Spoelstra recently completed his 13th season as head coach of the Miami Heat and is the second-longest tenured head coach in the NBA, behind current men’s Olympic head coach Gregg Popovich (25 seasons with Spurs). Spoelstra is the winningest coach in Heat franchise history. He holds the franchise record for playoff wins (85), series wins (18) and playoff winning percentage (.594). He also holds records for regular season victories (607), games coached (1,031), and winning percentage (.589). He helped the Heat win NBA Championships in 2012 and 2013, becoming just the eighth coach in NBA history to win back-to-back championships. Since starting as head coach on April 28, 2008, Spoelstra has led his team to the playoffs 10 times, making it to the NBA Finals in five of those seasons, including four straight from 2010-11 to 2013-14. He has led the Heat to three 50+ win seasons, including a franchise best 66 wins during the 2012-13 season. Spoelstra has won Eastern Conference Coach of the Month honors a franchise-record eight times, with his best month coming in March of 2013 going 17-1 (.944).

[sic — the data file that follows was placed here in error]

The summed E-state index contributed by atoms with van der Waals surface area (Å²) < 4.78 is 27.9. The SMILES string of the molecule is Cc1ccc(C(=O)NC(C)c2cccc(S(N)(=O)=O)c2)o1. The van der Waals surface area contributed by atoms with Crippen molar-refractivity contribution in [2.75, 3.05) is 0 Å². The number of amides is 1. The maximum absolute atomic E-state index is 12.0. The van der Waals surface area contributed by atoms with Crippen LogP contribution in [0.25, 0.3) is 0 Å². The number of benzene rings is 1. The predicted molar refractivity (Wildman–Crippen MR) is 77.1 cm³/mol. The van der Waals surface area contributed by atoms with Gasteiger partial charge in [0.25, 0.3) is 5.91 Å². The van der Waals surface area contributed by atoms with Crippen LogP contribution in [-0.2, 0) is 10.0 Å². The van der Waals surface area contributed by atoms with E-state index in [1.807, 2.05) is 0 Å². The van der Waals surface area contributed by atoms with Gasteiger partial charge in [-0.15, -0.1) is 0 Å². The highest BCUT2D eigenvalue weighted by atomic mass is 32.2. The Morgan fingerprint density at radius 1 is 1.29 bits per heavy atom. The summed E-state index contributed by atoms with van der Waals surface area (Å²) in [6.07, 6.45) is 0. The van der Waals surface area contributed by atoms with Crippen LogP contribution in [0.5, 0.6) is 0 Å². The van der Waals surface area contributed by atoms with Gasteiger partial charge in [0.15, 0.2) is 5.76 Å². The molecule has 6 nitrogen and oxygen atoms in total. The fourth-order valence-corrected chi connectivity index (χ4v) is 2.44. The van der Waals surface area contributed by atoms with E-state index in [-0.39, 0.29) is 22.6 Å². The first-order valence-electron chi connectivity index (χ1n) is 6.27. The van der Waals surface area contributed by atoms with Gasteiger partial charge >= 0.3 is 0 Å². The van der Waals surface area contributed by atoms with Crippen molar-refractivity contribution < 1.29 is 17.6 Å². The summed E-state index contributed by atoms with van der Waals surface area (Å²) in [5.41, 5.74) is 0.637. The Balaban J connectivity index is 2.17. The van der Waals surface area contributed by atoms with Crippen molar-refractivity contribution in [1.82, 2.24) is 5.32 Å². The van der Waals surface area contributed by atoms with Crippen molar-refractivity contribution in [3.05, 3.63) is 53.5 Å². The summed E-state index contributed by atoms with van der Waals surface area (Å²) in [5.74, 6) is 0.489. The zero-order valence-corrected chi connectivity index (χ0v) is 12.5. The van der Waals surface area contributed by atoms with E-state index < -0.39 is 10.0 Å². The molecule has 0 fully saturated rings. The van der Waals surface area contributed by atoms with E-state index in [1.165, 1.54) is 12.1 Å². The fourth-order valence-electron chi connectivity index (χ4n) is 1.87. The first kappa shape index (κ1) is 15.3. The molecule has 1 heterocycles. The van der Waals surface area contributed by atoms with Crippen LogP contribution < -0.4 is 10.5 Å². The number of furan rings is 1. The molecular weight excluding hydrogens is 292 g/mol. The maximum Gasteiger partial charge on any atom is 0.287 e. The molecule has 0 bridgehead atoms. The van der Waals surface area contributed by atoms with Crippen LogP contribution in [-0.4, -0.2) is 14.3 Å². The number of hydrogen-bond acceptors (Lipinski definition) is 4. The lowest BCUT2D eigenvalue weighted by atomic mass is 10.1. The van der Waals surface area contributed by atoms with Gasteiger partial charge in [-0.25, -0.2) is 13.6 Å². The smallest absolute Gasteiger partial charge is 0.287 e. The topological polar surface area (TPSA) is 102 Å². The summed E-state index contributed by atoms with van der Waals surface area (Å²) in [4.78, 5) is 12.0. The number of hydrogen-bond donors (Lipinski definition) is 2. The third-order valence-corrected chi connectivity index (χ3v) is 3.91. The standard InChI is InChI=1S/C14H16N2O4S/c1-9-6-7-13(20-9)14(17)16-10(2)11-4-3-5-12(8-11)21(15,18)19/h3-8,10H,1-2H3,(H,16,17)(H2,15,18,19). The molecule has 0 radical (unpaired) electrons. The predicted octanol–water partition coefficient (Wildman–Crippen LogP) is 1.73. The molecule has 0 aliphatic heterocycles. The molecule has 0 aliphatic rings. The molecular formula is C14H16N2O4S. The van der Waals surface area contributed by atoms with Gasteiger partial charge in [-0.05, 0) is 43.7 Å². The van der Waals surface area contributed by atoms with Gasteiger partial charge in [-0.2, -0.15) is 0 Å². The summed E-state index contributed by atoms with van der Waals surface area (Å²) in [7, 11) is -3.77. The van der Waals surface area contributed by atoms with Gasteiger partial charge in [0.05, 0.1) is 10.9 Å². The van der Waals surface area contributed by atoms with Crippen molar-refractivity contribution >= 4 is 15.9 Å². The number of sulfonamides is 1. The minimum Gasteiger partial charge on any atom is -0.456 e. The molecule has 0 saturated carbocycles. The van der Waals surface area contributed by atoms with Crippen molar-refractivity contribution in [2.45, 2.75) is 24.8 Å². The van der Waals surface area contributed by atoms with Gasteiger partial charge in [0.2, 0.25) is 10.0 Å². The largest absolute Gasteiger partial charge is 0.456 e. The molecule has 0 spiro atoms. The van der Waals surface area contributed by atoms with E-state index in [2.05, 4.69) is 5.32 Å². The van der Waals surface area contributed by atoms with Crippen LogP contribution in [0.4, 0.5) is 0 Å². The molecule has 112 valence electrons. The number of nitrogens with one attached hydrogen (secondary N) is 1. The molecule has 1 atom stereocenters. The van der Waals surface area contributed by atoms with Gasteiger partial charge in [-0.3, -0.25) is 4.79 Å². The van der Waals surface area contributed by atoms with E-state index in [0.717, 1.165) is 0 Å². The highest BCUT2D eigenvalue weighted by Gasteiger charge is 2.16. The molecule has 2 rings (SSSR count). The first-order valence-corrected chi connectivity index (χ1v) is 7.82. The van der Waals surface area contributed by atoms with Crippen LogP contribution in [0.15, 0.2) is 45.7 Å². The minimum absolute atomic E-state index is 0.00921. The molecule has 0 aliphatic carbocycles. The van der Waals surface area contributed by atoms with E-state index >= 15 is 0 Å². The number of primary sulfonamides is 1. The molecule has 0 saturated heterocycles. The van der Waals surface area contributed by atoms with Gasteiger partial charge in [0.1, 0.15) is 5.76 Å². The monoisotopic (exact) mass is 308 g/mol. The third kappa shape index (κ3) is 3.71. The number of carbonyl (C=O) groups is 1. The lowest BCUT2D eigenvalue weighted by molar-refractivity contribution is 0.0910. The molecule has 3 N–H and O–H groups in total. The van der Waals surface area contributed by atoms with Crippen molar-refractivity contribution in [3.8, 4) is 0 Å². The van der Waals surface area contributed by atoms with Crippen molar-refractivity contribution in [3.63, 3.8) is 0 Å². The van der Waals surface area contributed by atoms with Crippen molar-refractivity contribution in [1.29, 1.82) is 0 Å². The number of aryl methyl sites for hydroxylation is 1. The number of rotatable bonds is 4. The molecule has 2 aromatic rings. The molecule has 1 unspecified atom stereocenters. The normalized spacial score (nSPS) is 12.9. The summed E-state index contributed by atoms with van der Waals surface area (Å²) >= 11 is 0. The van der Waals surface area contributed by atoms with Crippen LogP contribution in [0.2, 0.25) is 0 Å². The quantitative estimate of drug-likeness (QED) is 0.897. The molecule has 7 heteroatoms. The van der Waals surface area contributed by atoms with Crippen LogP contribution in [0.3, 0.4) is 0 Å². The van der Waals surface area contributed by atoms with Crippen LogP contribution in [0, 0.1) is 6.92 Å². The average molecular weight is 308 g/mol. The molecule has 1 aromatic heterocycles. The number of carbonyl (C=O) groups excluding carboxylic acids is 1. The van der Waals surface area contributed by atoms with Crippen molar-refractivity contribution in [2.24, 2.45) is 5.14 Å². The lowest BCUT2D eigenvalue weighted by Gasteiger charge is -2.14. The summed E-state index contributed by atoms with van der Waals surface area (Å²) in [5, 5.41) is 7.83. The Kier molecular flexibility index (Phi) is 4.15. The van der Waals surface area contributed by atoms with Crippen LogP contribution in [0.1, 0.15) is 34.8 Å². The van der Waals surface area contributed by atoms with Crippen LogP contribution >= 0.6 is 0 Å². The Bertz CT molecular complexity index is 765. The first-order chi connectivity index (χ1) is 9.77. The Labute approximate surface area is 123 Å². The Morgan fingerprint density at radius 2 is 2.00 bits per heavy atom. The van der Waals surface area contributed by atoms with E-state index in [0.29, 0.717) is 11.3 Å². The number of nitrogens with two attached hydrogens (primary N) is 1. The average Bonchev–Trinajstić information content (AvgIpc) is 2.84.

Before taking over as the sixth head coach in Heat history, Spoelstra had served Miami in a number of roles in his first 13 years, starting with the organization during the 1997-98 season. He originally was hired as video coordinator and over the years was promoted to assistant coach/video coordinator, assistant coach/advance scout and assistant coach/director of scouting before ascending to head coach. In his seven seasons as the Heat’s assistant coach/director of scouting, he helped the Heat win an NBA championship during the 2005-06 season, with a team led by former USA Olympic gold medalists Shaquille O’Neal (1996) and Dwyane Wade (2008). In 1992, Spoelstra graduated from the University of Portland, where he was a starting point guard for four years. After graduation, he spent two years as a player/coach for Tus Herten, a professional German team.